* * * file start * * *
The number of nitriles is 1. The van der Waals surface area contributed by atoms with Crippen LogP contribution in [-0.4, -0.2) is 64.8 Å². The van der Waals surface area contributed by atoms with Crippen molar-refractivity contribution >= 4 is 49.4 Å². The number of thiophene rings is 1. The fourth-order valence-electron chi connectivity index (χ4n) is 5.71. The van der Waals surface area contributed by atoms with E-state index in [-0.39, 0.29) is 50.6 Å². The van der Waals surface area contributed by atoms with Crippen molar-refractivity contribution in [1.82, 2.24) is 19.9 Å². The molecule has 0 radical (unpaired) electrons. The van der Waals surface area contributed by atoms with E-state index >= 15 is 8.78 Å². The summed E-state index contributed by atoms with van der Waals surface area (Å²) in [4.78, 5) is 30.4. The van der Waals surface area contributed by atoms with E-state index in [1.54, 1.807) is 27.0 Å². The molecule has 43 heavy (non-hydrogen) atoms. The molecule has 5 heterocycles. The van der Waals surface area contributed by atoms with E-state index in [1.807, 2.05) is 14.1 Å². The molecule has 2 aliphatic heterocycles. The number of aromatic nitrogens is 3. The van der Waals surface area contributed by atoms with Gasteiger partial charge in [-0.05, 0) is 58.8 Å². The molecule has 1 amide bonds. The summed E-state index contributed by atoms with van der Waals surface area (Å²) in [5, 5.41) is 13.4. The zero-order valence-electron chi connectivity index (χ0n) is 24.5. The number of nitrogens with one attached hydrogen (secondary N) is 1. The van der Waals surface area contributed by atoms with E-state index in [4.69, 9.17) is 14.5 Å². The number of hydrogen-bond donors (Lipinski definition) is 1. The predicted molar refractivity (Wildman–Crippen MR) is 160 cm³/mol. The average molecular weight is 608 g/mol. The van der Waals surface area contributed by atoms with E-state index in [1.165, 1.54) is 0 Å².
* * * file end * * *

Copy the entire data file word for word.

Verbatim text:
The number of nitriles is 1. The van der Waals surface area contributed by atoms with Crippen LogP contribution in [-0.4, -0.2) is 64.8 Å². The van der Waals surface area contributed by atoms with Crippen molar-refractivity contribution >= 4 is 49.4 Å². The number of thiophene rings is 1. The fourth-order valence-electron chi connectivity index (χ4n) is 5.71. The van der Waals surface area contributed by atoms with E-state index in [-0.39, 0.29) is 50.6 Å². The van der Waals surface area contributed by atoms with Crippen molar-refractivity contribution in [1.82, 2.24) is 19.9 Å². The molecule has 0 radical (unpaired) electrons. The van der Waals surface area contributed by atoms with E-state index >= 15 is 8.78 Å². The summed E-state index contributed by atoms with van der Waals surface area (Å²) in [4.78, 5) is 30.4. The van der Waals surface area contributed by atoms with E-state index in [1.54, 1.807) is 27.0 Å². The molecule has 43 heavy (non-hydrogen) atoms. The molecule has 5 heterocycles. The van der Waals surface area contributed by atoms with E-state index in [1.807, 2.05) is 14.1 Å². The molecule has 2 aliphatic heterocycles. The number of aromatic nitrogens is 3. The van der Waals surface area contributed by atoms with Gasteiger partial charge in [-0.05, 0) is 58.8 Å². The molecule has 1 amide bonds. The summed E-state index contributed by atoms with van der Waals surface area (Å²) in [5, 5.41) is 13.4. The zero-order valence-electron chi connectivity index (χ0n) is 24.5. The number of nitrogens with one attached hydrogen (secondary N) is 1. The van der Waals surface area contributed by atoms with E-state index in [4.69, 9.17) is 14.5 Å². The number of hydrogen-bond donors (Lipinski definition) is 1. The predicted molar refractivity (Wildman–Crippen MR) is 160 cm³/mol. The average molecular weight is 608 g/mol. The van der Waals surface area contributed by atoms with E-state index in [1.165, 1.54) is 0 Å².